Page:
Although they may not be the tallest mountains in New England, the peaks of the Mount Holyoke Range State Park are some of the tallest around, offering spectacular views of the Pioneer Valley in the US state of Massachusetts. There are 4 named mountains in the park, the tallest of which is Mount Norwottock at 1,116 ft (337 m).
Mount Holyoke Range State Park covers some 3,000 acres (1,215 ha) of land in the towns of Amherst, Belchertown, Granby, Hadley, and South Hadley in Massachusetts. The park is centered around the traprock ridgeline of the Mount Holyoke Range, which runs for 7 miles (11 km) in an east-west direction between the Connecticut River and Belchertown.
Over 30 miles (48 km) of hiking trails cross the wetlands, streams, and high ridgeline of the Mount Holyoke Range State Park. The park is adjacent to Joseph Allen Skinner State Park, which covers the western half of the ridgeline. Many of the hiking trails here travel through both areas.
The area is popular for hiking and mountain biking, but it’s also used for hunting, horseback riding, snowmobiling, and cross-country skiing. There are restrooms and a visitor center but no campsites in the park.
One of the most notable features in the park is the Horse Caves, a series of ledges below the summit of Mount Norwottock. The area is also known for its unique microclimate which has helped it develop a distinct collection of ecosystems.
Mount Holyoke State Park is part of the Metacomet Ridge, a fault-block mountain that runs from the Long Island Sound on the shoreline of the state of Connecticut through Massachusetts almost to the state’s border with Vermont. The Mount Holyoke Range is unique because it runs east to west, while the rest of the Metacomet Ridge runs north to south.
The range is made up of sedimentary arkoses and basalt, the latter of which is sometimes called traprock. Basalt is dark-colored, extrusive volcanic rock that forms the distinctive tilted ledges of the range. These ledges are the result of lava flows that erupted about 200 million years ago from faults that appeared as the North American plate separated from Eurasia and Africa.
Sedimentary rocks built up between the layers of these basalt formations. Around 65 million years ago, the whole area began to uplift and tilt. The softer sedimentary rock eroded away around the basalt layers, producing the ledges and cliffs we see today.
The area also experienced glaciation intermittently during the last 100,000 years. The “rollercoaster” landscape popular with mountain bikers on the south side of the range was created by meltwater channels from glacial runoff.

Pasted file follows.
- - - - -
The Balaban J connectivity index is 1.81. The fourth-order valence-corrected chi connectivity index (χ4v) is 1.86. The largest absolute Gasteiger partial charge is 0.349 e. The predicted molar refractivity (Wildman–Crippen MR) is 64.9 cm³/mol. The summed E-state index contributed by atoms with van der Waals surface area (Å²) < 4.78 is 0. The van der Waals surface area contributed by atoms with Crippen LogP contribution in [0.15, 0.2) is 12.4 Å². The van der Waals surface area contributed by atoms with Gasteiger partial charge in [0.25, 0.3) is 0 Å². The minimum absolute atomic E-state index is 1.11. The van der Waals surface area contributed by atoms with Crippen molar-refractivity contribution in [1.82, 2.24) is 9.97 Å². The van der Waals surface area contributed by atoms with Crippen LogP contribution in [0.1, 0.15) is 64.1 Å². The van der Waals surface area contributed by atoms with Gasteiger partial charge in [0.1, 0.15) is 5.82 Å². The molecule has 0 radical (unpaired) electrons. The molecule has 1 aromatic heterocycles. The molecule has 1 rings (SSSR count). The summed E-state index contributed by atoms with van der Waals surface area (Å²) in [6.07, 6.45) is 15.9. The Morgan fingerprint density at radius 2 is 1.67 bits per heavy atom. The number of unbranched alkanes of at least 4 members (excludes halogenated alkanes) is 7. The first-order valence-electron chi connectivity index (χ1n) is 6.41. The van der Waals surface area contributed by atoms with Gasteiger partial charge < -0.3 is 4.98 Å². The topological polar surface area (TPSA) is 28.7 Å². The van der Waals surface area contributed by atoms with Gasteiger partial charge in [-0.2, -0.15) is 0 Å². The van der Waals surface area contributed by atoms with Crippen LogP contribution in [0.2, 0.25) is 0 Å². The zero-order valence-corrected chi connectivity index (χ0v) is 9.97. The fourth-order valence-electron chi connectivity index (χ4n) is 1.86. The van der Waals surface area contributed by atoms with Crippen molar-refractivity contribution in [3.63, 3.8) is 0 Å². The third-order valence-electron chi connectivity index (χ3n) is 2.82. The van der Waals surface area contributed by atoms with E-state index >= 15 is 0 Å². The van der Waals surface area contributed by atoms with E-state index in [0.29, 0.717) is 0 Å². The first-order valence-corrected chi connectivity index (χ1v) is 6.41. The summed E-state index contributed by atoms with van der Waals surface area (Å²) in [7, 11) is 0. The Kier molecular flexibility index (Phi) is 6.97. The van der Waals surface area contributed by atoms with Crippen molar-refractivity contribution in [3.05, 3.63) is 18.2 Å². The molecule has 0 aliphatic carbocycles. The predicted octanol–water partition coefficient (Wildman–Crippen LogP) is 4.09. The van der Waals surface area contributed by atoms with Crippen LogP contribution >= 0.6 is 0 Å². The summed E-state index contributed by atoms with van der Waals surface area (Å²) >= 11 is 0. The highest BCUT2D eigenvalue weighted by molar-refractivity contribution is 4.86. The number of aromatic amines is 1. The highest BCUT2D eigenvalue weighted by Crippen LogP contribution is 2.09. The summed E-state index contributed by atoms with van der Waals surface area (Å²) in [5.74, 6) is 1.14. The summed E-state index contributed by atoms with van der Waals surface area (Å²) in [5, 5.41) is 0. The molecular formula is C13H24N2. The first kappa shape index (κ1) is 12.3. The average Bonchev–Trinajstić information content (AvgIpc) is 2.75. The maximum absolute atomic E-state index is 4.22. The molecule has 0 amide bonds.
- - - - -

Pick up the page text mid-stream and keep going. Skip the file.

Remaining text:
The Mount Holyoke Range State Park is home to several unique microclimates, meaning the range can host wildlife and plant communities that are unusual for the area. The park is rated as one of Massachusetts' most important areas for biodiversity.
There are 7 specially listed animal species and 23 listed plant species in the park, including the blackpoll warbler, peregrine falcon, and Philadelphia panic grass. The rock outcroppings of the ridge make a good habitat for timber rattlesnakes, which are common in the area. The Mount Holyoke Range is also part of a seasonal raptor migration path.
Some of the unique microclimates in the range include dry, hot zones on the upper ridges of the park, which support eastern red cedar, chestnut oak trees, and understory ferns and grasses. Oak-hickory forests are common in the northern slope of the range, and there are also significant stands of eastern hemlock in the narrow ravines of the park.
There have been people living in the region of what is now known as the Mount Holyoke Range State Park for at least 12,000 years. There are archeological sites in the area from every major period since people first arrived in New England, indicating that the area was consistently inhabited by Indigenous peoples for millennia. The most prominent groups in the area of the Mount Holyoke Range before European contact were the Pocomtuc and Nipmuc Tribes.
Both the Pocomtuc and Nipmuc are Eastern Algonquian tribes who traditionally spoke Algonquian dialects. The traditional territory of the Nipmuc extends through what is now Rhode Island and eastern Connecticut into central Massachusetts, while the Pocumtuc were concentrated in the Connecticut River valley from Vermont to central Connecticut.
Some of the place names in the Mount Holyoke Range, including Mount Norwottock, come from Poctomuc place names. The nearby towns of Springfield, Hadley, and Northampton were all founded on the sites of Pocomtuc villages. Mount Greylock, the tallest peak in Massachusetts, is named after a Pocomtuc chief.